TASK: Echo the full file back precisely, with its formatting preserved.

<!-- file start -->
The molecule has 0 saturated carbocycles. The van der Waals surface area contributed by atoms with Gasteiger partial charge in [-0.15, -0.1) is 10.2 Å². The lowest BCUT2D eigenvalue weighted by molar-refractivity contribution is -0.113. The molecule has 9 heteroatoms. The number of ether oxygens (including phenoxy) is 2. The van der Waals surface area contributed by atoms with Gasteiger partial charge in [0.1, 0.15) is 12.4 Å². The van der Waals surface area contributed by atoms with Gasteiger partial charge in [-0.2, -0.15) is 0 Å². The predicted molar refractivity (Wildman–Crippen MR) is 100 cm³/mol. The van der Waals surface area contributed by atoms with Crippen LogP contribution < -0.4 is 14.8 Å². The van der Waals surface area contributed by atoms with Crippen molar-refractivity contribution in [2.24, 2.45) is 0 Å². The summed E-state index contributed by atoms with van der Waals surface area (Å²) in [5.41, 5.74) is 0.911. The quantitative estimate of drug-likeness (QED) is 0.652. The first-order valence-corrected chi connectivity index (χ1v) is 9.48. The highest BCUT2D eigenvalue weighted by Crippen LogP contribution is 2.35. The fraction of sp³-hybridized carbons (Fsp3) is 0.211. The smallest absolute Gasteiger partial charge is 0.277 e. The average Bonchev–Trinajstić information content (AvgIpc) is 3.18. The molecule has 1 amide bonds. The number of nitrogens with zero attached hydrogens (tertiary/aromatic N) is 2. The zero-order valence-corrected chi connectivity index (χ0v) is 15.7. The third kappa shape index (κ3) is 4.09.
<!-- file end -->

The molecule has 0 saturated carbocycles. The van der Waals surface area contributed by atoms with Gasteiger partial charge in [-0.15, -0.1) is 10.2 Å². The lowest BCUT2D eigenvalue weighted by molar-refractivity contribution is -0.113. The molecule has 9 heteroatoms. The number of ether oxygens (including phenoxy) is 2. The van der Waals surface area contributed by atoms with Gasteiger partial charge in [0.1, 0.15) is 12.4 Å². The van der Waals surface area contributed by atoms with Gasteiger partial charge in [-0.2, -0.15) is 0 Å². The predicted molar refractivity (Wildman–Crippen MR) is 100 cm³/mol. The van der Waals surface area contributed by atoms with Crippen LogP contribution < -0.4 is 14.8 Å². The van der Waals surface area contributed by atoms with Crippen molar-refractivity contribution in [2.24, 2.45) is 0 Å². The summed E-state index contributed by atoms with van der Waals surface area (Å²) in [5.41, 5.74) is 0.911. The quantitative estimate of drug-likeness (QED) is 0.652. The first-order valence-corrected chi connectivity index (χ1v) is 9.48. The highest BCUT2D eigenvalue weighted by Crippen LogP contribution is 2.35. The fraction of sp³-hybridized carbons (Fsp3) is 0.211. The smallest absolute Gasteiger partial charge is 0.277 e. The average Bonchev–Trinajstić information content (AvgIpc) is 3.18. The molecule has 1 amide bonds. The number of nitrogens with zero attached hydrogens (tertiary/aromatic N) is 2. The zero-order valence-corrected chi connectivity index (χ0v) is 15.7. The third kappa shape index (κ3) is 4.09.